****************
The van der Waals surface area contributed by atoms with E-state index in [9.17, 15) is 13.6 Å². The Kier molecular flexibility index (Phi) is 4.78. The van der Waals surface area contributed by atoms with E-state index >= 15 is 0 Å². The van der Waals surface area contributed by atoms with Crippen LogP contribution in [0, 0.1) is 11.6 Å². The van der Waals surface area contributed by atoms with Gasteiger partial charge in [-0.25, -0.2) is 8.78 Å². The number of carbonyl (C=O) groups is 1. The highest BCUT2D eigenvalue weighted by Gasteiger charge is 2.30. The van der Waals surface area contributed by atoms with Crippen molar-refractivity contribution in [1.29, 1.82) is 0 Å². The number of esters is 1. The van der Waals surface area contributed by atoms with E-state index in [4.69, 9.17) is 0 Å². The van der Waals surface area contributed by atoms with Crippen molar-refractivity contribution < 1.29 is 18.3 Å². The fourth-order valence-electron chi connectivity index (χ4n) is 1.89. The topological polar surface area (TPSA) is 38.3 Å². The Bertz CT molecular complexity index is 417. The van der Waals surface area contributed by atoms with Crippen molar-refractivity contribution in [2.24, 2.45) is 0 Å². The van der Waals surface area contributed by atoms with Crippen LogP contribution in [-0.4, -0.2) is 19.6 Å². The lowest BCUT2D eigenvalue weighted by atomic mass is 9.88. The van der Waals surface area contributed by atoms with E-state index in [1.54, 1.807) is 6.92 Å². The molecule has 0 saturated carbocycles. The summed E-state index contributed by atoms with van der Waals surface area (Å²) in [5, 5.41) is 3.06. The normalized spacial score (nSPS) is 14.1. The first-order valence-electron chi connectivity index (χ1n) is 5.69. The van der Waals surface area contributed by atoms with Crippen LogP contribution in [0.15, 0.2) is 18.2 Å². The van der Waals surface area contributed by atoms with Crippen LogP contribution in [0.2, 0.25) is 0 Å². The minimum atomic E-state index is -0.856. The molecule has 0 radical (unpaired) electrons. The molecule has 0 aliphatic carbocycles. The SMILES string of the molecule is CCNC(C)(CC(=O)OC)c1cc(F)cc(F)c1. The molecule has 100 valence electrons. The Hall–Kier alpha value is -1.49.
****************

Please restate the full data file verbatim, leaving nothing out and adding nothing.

The van der Waals surface area contributed by atoms with E-state index in [9.17, 15) is 13.6 Å². The Kier molecular flexibility index (Phi) is 4.78. The van der Waals surface area contributed by atoms with E-state index >= 15 is 0 Å². The van der Waals surface area contributed by atoms with Crippen LogP contribution in [0, 0.1) is 11.6 Å². The van der Waals surface area contributed by atoms with Gasteiger partial charge in [-0.25, -0.2) is 8.78 Å². The number of carbonyl (C=O) groups is 1. The highest BCUT2D eigenvalue weighted by Gasteiger charge is 2.30. The van der Waals surface area contributed by atoms with Crippen molar-refractivity contribution in [1.29, 1.82) is 0 Å². The number of esters is 1. The van der Waals surface area contributed by atoms with E-state index in [4.69, 9.17) is 0 Å². The van der Waals surface area contributed by atoms with Crippen molar-refractivity contribution < 1.29 is 18.3 Å². The fourth-order valence-electron chi connectivity index (χ4n) is 1.89. The topological polar surface area (TPSA) is 38.3 Å². The Bertz CT molecular complexity index is 417. The van der Waals surface area contributed by atoms with Crippen molar-refractivity contribution in [2.24, 2.45) is 0 Å². The van der Waals surface area contributed by atoms with Crippen LogP contribution in [-0.4, -0.2) is 19.6 Å². The lowest BCUT2D eigenvalue weighted by atomic mass is 9.88. The van der Waals surface area contributed by atoms with E-state index in [1.54, 1.807) is 6.92 Å². The molecule has 0 saturated carbocycles. The summed E-state index contributed by atoms with van der Waals surface area (Å²) in [5, 5.41) is 3.06. The normalized spacial score (nSPS) is 14.1. The first-order valence-electron chi connectivity index (χ1n) is 5.69. The van der Waals surface area contributed by atoms with Crippen LogP contribution in [0.15, 0.2) is 18.2 Å². The van der Waals surface area contributed by atoms with Crippen LogP contribution in [0.2, 0.25) is 0 Å². The minimum atomic E-state index is -0.856. The molecule has 0 radical (unpaired) electrons. The molecule has 0 aliphatic carbocycles. The SMILES string of the molecule is CCNC(C)(CC(=O)OC)c1cc(F)cc(F)c1. The molecule has 100 valence electrons. The Hall–Kier alpha value is -1.49.